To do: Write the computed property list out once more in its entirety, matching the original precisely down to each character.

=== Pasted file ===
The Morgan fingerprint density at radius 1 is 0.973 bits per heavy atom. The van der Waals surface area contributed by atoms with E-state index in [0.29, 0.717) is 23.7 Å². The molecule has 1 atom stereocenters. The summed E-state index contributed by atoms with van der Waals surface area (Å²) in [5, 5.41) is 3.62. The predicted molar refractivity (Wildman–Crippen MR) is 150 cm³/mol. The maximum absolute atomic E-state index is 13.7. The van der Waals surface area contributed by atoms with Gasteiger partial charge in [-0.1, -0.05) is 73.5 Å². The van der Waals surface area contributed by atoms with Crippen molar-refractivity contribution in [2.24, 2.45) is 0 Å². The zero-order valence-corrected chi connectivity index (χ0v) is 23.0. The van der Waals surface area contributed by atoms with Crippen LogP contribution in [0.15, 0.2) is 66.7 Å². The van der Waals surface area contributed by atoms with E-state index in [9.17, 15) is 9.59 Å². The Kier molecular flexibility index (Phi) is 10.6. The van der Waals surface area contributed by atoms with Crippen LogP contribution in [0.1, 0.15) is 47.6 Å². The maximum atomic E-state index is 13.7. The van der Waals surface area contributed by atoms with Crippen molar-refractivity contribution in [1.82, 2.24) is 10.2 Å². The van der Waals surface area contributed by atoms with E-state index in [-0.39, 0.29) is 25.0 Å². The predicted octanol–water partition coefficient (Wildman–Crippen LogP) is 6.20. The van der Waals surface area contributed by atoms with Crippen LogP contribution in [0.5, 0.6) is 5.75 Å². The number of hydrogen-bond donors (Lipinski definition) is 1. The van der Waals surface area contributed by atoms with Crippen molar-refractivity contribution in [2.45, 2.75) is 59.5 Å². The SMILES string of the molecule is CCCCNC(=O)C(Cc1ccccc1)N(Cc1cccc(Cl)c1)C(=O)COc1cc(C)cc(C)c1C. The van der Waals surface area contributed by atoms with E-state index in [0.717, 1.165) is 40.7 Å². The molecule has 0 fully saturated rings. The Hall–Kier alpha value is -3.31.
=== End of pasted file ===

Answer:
The Morgan fingerprint density at radius 1 is 0.973 bits per heavy atom. The van der Waals surface area contributed by atoms with E-state index in [0.29, 0.717) is 23.7 Å². The molecule has 1 atom stereocenters. The summed E-state index contributed by atoms with van der Waals surface area (Å²) in [5, 5.41) is 3.62. The predicted molar refractivity (Wildman–Crippen MR) is 150 cm³/mol. The maximum absolute atomic E-state index is 13.7. The van der Waals surface area contributed by atoms with Gasteiger partial charge in [-0.1, -0.05) is 73.5 Å². The van der Waals surface area contributed by atoms with Crippen molar-refractivity contribution in [2.24, 2.45) is 0 Å². The zero-order valence-corrected chi connectivity index (χ0v) is 23.0. The van der Waals surface area contributed by atoms with Crippen LogP contribution in [0.15, 0.2) is 66.7 Å². The van der Waals surface area contributed by atoms with E-state index in [9.17, 15) is 9.59 Å². The Kier molecular flexibility index (Phi) is 10.6. The van der Waals surface area contributed by atoms with Crippen LogP contribution in [0.1, 0.15) is 47.6 Å². The maximum atomic E-state index is 13.7. The van der Waals surface area contributed by atoms with Crippen molar-refractivity contribution in [1.82, 2.24) is 10.2 Å². The van der Waals surface area contributed by atoms with E-state index in [-0.39, 0.29) is 25.0 Å². The predicted octanol–water partition coefficient (Wildman–Crippen LogP) is 6.20. The van der Waals surface area contributed by atoms with Crippen LogP contribution in [0.5, 0.6) is 5.75 Å². The number of hydrogen-bond donors (Lipinski definition) is 1. The van der Waals surface area contributed by atoms with Crippen molar-refractivity contribution in [2.45, 2.75) is 59.5 Å². The SMILES string of the molecule is CCCCNC(=O)C(Cc1ccccc1)N(Cc1cccc(Cl)c1)C(=O)COc1cc(C)cc(C)c1C. The van der Waals surface area contributed by atoms with E-state index in [0.717, 1.165) is 40.7 Å². The molecule has 0 fully saturated rings. The Hall–Kier alpha value is -3.31.